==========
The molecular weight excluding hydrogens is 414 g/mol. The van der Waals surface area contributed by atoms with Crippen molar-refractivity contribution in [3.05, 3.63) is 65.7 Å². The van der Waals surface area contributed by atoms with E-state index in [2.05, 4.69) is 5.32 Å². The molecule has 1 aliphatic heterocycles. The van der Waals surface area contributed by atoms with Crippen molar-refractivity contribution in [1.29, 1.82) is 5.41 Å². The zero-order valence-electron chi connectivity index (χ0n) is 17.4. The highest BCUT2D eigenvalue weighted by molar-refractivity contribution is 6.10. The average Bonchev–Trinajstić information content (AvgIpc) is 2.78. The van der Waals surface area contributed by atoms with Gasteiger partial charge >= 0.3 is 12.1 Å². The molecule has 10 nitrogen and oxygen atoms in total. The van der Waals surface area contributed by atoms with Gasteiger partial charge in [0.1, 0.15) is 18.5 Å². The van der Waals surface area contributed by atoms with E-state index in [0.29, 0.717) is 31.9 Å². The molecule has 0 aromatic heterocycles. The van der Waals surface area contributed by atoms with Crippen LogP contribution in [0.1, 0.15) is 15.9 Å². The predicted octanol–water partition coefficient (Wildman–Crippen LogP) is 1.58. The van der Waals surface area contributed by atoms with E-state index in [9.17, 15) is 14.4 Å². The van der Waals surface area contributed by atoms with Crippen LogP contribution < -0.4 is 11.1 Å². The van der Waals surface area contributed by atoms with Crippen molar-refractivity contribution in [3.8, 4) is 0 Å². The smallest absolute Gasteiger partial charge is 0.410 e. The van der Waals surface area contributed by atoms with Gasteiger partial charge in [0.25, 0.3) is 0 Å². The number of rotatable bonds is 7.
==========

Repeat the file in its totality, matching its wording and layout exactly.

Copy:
The molecular weight excluding hydrogens is 414 g/mol. The van der Waals surface area contributed by atoms with Crippen molar-refractivity contribution in [3.05, 3.63) is 65.7 Å². The van der Waals surface area contributed by atoms with E-state index in [2.05, 4.69) is 5.32 Å². The molecule has 1 aliphatic heterocycles. The van der Waals surface area contributed by atoms with Crippen molar-refractivity contribution in [1.29, 1.82) is 5.41 Å². The zero-order valence-electron chi connectivity index (χ0n) is 17.4. The highest BCUT2D eigenvalue weighted by molar-refractivity contribution is 6.10. The average Bonchev–Trinajstić information content (AvgIpc) is 2.78. The van der Waals surface area contributed by atoms with Gasteiger partial charge >= 0.3 is 12.1 Å². The molecule has 10 nitrogen and oxygen atoms in total. The van der Waals surface area contributed by atoms with Gasteiger partial charge in [0.1, 0.15) is 18.5 Å². The van der Waals surface area contributed by atoms with E-state index in [0.29, 0.717) is 31.9 Å². The molecule has 0 aromatic heterocycles. The van der Waals surface area contributed by atoms with Crippen LogP contribution in [0.1, 0.15) is 15.9 Å². The predicted octanol–water partition coefficient (Wildman–Crippen LogP) is 1.58. The van der Waals surface area contributed by atoms with E-state index in [9.17, 15) is 14.4 Å². The van der Waals surface area contributed by atoms with Crippen LogP contribution < -0.4 is 11.1 Å². The van der Waals surface area contributed by atoms with Crippen molar-refractivity contribution in [3.8, 4) is 0 Å². The smallest absolute Gasteiger partial charge is 0.410 e. The van der Waals surface area contributed by atoms with Gasteiger partial charge in [0.25, 0.3) is 0 Å². The number of rotatable bonds is 7.